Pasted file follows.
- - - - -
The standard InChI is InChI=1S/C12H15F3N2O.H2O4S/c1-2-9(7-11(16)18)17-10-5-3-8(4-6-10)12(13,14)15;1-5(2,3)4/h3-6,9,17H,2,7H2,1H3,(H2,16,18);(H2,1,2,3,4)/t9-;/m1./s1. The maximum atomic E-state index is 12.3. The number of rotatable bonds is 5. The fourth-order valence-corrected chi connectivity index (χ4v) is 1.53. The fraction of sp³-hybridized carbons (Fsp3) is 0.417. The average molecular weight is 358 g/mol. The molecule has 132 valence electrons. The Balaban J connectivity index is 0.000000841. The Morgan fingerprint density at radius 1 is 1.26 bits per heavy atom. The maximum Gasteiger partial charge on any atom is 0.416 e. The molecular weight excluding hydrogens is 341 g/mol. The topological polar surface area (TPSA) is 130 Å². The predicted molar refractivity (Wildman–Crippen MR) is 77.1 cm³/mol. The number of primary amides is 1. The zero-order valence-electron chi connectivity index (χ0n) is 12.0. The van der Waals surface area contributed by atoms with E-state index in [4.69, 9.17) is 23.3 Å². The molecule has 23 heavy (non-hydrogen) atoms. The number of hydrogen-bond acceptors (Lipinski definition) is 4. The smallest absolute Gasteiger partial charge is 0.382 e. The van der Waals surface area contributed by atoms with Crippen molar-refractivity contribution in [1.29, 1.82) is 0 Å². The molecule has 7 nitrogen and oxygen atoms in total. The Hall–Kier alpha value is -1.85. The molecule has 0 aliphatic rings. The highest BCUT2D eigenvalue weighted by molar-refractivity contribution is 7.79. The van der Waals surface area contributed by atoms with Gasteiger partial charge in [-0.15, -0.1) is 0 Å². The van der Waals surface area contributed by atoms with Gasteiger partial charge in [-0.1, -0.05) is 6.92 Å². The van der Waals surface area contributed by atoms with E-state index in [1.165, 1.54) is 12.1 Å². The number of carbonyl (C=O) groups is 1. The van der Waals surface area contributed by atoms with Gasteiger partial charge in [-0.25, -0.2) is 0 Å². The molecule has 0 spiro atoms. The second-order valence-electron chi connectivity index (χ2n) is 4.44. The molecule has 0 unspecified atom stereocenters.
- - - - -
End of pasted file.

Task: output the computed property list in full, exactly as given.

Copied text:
The standard InChI is InChI=1S/C12H15F3N2O.H2O4S/c1-2-9(7-11(16)18)17-10-5-3-8(4-6-10)12(13,14)15;1-5(2,3)4/h3-6,9,17H,2,7H2,1H3,(H2,16,18);(H2,1,2,3,4)/t9-;/m1./s1. The maximum atomic E-state index is 12.3. The number of rotatable bonds is 5. The fourth-order valence-corrected chi connectivity index (χ4v) is 1.53. The fraction of sp³-hybridized carbons (Fsp3) is 0.417. The average molecular weight is 358 g/mol. The molecule has 132 valence electrons. The Balaban J connectivity index is 0.000000841. The Morgan fingerprint density at radius 1 is 1.26 bits per heavy atom. The maximum Gasteiger partial charge on any atom is 0.416 e. The molecular weight excluding hydrogens is 341 g/mol. The topological polar surface area (TPSA) is 130 Å². The predicted molar refractivity (Wildman–Crippen MR) is 77.1 cm³/mol. The number of primary amides is 1. The zero-order valence-electron chi connectivity index (χ0n) is 12.0. The van der Waals surface area contributed by atoms with E-state index in [4.69, 9.17) is 23.3 Å². The molecule has 23 heavy (non-hydrogen) atoms. The number of hydrogen-bond acceptors (Lipinski definition) is 4. The smallest absolute Gasteiger partial charge is 0.382 e. The van der Waals surface area contributed by atoms with Crippen molar-refractivity contribution in [1.29, 1.82) is 0 Å². The molecule has 7 nitrogen and oxygen atoms in total. The Hall–Kier alpha value is -1.85. The molecule has 0 aliphatic rings. The highest BCUT2D eigenvalue weighted by molar-refractivity contribution is 7.79. The van der Waals surface area contributed by atoms with Gasteiger partial charge in [-0.15, -0.1) is 0 Å². The van der Waals surface area contributed by atoms with Gasteiger partial charge in [-0.1, -0.05) is 6.92 Å². The van der Waals surface area contributed by atoms with E-state index in [1.165, 1.54) is 12.1 Å². The number of carbonyl (C=O) groups is 1. The van der Waals surface area contributed by atoms with Gasteiger partial charge in [-0.25, -0.2) is 0 Å². The molecule has 0 spiro atoms. The second-order valence-electron chi connectivity index (χ2n) is 4.44. The molecule has 0 unspecified atom stereocenters.